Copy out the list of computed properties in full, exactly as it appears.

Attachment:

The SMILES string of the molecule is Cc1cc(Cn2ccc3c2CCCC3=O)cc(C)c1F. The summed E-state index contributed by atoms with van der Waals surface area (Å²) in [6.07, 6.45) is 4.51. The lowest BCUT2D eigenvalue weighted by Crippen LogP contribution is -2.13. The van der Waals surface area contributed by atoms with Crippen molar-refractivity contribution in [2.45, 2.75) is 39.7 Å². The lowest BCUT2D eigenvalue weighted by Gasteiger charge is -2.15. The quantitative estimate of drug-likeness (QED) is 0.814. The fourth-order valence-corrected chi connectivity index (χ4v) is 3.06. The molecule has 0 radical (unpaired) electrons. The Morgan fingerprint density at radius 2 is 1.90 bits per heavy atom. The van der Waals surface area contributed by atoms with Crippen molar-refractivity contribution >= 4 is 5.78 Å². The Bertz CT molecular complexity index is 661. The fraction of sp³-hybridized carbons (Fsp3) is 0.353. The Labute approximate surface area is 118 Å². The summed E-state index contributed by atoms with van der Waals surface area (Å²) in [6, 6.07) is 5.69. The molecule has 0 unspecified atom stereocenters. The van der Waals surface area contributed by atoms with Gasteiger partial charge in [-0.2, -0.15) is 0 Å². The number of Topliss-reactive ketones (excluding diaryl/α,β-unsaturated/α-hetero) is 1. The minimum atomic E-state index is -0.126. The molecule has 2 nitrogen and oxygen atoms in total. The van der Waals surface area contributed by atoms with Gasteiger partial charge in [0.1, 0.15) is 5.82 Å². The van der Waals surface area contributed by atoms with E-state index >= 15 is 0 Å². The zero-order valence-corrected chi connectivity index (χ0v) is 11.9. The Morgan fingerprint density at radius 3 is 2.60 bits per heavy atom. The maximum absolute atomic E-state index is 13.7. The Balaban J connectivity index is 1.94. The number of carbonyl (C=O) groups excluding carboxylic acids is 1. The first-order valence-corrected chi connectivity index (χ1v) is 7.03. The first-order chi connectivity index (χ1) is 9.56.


The SMILES string of the molecule is Cc1cc(Cn2ccc3c2CCCC3=O)cc(C)c1F. The summed E-state index contributed by atoms with van der Waals surface area (Å²) in [6.07, 6.45) is 4.51. The lowest BCUT2D eigenvalue weighted by Crippen LogP contribution is -2.13. The van der Waals surface area contributed by atoms with Crippen molar-refractivity contribution in [2.45, 2.75) is 39.7 Å². The lowest BCUT2D eigenvalue weighted by Gasteiger charge is -2.15. The quantitative estimate of drug-likeness (QED) is 0.814. The fourth-order valence-corrected chi connectivity index (χ4v) is 3.06. The molecule has 0 radical (unpaired) electrons. The Morgan fingerprint density at radius 2 is 1.90 bits per heavy atom. The van der Waals surface area contributed by atoms with Crippen molar-refractivity contribution >= 4 is 5.78 Å². The Bertz CT molecular complexity index is 661. The fraction of sp³-hybridized carbons (Fsp3) is 0.353. The Labute approximate surface area is 118 Å². The summed E-state index contributed by atoms with van der Waals surface area (Å²) in [6, 6.07) is 5.69. The molecule has 0 unspecified atom stereocenters. The van der Waals surface area contributed by atoms with Gasteiger partial charge in [-0.2, -0.15) is 0 Å². The number of Topliss-reactive ketones (excluding diaryl/α,β-unsaturated/α-hetero) is 1. The minimum atomic E-state index is -0.126. The molecule has 2 nitrogen and oxygen atoms in total. The van der Waals surface area contributed by atoms with Gasteiger partial charge in [0.1, 0.15) is 5.82 Å². The van der Waals surface area contributed by atoms with E-state index >= 15 is 0 Å². The zero-order valence-corrected chi connectivity index (χ0v) is 11.9. The Morgan fingerprint density at radius 3 is 2.60 bits per heavy atom. The maximum absolute atomic E-state index is 13.7. The Balaban J connectivity index is 1.94. The number of carbonyl (C=O) groups excluding carboxylic acids is 1. The first-order valence-corrected chi connectivity index (χ1v) is 7.03. The first-order chi connectivity index (χ1) is 9.56.